Valuable insights from Lynn O’Shaughnessy
a nationally recognized college expert.
April 1, 2010
Ivy League: Rejecting More Students – Yawn
Surprise. Surprise. The Ivy League and other elite universities have just gotten even more selective. The Ivy League schools will be notifying applicants today whether they won the higher-ed lottery. And, according to some preliminary numbers gathered by The New York Times, more applicants will be receiving bad college admission news this year than ever before. Or, what is more...
March 17, 2010
Financial Aid Award: What to Do When You Need More
Can you get a better financial aid award if you are laid off from your job? That’s the question that many parents, including my sister Julie and brother-in-law Mike are grappling with right now. Last night, I got a call from Mike, who recently received a financial aid award letter from Rockhurst University in Kansas City, where my niece Molly...
March 12, 2010
UC And Cal State Crisis Prompts Students to Look Elsewhere
The University of California and the Cal State universities are in serious financial trouble. This reality is finally resonating with teenagers, which is why more of them have applied outside the state instead of assuming that their Cal State or UC admission applications will be successful. With the UC And Cal State schools experiencing their biggest financial crisis ever, the...
March 11, 2010
Why You Shouldn't Apply to a Reach School
In my last post on deciphering financial aid letters, I focused on college grants. Grants are the best kind of aid that you can snag in a financial aid letter because these awards don’t have to be repaid. College Grants: Decoding a Financial Aid Letter Part II My son has been receiving financial aid awards from colleges during the last...
March 9, 2010
College Grants: Decoding a Financial Aid Letter Part II
This is my second post on deciphering college financial aid packages. Yesterday, I explained what sort of federal financial aid assistance you might find in your financial aid award. How To Decode a Financial Aid Letter Today, I’m going to cover the types of college grants that parents typically find in a financial aid letter. College Grants Many families believe...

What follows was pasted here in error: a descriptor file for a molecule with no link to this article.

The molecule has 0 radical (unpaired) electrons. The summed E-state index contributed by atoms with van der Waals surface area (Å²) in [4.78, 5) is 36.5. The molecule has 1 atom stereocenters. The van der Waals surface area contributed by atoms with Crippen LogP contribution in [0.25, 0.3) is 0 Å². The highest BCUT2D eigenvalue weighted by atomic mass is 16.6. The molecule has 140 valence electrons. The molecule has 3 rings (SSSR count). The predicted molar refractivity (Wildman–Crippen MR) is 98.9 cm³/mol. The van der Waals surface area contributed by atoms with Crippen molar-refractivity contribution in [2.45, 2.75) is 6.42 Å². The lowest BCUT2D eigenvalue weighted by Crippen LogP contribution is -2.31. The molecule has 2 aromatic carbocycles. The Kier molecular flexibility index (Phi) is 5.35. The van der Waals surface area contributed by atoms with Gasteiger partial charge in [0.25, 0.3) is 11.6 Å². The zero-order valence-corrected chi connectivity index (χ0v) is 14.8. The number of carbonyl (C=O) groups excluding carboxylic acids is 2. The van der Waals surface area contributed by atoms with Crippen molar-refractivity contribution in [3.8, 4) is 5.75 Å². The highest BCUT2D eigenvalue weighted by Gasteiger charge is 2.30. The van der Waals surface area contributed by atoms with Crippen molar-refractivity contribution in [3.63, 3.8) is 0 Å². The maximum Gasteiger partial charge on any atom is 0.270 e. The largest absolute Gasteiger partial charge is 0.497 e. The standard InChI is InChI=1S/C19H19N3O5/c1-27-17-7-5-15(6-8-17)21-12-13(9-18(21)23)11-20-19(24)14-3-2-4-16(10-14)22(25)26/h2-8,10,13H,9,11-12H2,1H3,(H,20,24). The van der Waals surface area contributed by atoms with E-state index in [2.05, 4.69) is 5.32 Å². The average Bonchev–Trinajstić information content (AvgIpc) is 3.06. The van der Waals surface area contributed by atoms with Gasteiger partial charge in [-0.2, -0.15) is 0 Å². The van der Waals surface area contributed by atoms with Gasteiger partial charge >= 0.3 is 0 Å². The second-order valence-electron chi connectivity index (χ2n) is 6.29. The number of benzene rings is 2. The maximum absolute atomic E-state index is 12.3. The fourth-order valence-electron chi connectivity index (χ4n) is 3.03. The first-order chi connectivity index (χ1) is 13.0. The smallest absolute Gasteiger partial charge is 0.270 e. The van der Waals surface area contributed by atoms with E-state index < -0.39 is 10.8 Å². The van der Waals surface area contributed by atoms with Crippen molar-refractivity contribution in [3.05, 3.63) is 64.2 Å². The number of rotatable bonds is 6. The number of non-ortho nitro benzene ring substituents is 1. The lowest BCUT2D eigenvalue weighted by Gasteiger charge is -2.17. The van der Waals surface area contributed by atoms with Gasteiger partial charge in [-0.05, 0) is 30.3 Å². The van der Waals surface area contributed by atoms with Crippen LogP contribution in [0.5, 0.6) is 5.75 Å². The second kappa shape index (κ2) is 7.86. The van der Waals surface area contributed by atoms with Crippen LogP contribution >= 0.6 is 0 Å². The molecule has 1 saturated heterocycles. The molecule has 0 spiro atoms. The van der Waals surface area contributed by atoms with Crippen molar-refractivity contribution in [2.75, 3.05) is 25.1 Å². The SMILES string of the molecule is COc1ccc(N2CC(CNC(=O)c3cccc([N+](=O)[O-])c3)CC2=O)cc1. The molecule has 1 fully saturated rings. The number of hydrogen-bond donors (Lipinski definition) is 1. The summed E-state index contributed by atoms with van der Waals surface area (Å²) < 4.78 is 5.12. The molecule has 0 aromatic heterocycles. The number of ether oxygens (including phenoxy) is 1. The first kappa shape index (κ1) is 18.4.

February 23, 2010
Getting an Extra $30,000 Scholarship from Rutgers
I heard today from a dad named John, who got Rutgers to quadruple the academic scholarship that it is offering his daughter. After hearing from John, Rutgers scotched the original $10,000 scholarship and replaced it with a $40,000 college scholarship instead. How did he do it? It was simple. On February 17, John sent an email to Rutger’s undergraduate admissions...
February 20, 2010
Acing a College Interview: 27 Interview Questions
How do you ace a college interview? That’s what my son was wondering this weekend during his visit to Beloit College. About 130 high school seniors were on campus to compete for one of the school’s Presidential Scholarships, which are worth up to $68,000. Have fun and relax. That’s what everyone told the hopeful teenagers, who arrived from places as...
January 14, 2010
Why Students at State Flagships Are Richer Than Most
Close to one out of every three students who attend a state flagship university is affluent. Specifically, 30% of students at flagship universities have parents with incomes in the top 20% of all American households. This is just one of the findings of a new study released this week by The Education Trust, which is a nonprofit that promotes education...
January 6, 2010
Be Careful How You Answer These 2 College Application Questions
If you plan to apply to college as a “stealth candidate” listen up. Stealth candidates are teenagers who never contact a college before sending in their application. Stealth college applications used to be rare. Most teenagers contact colleges through traditional means such as requesting materials, talking to admission counselors at college fairs and visiting schools. Today, however, teenagers can learn...
December 30, 2009
College Acceptance Letter Etiquette
High schools students have started receiving college acceptance letters. A student writing on The New York Times’ college blog today suggests that teenagers shouldn’t brag when they start getting acceptance letters. Specifically, she believes that sharing college admission news on Facebook is in poor taste. The freshman at Northwestern argues that bragging about college acceptances will crush the spirits of...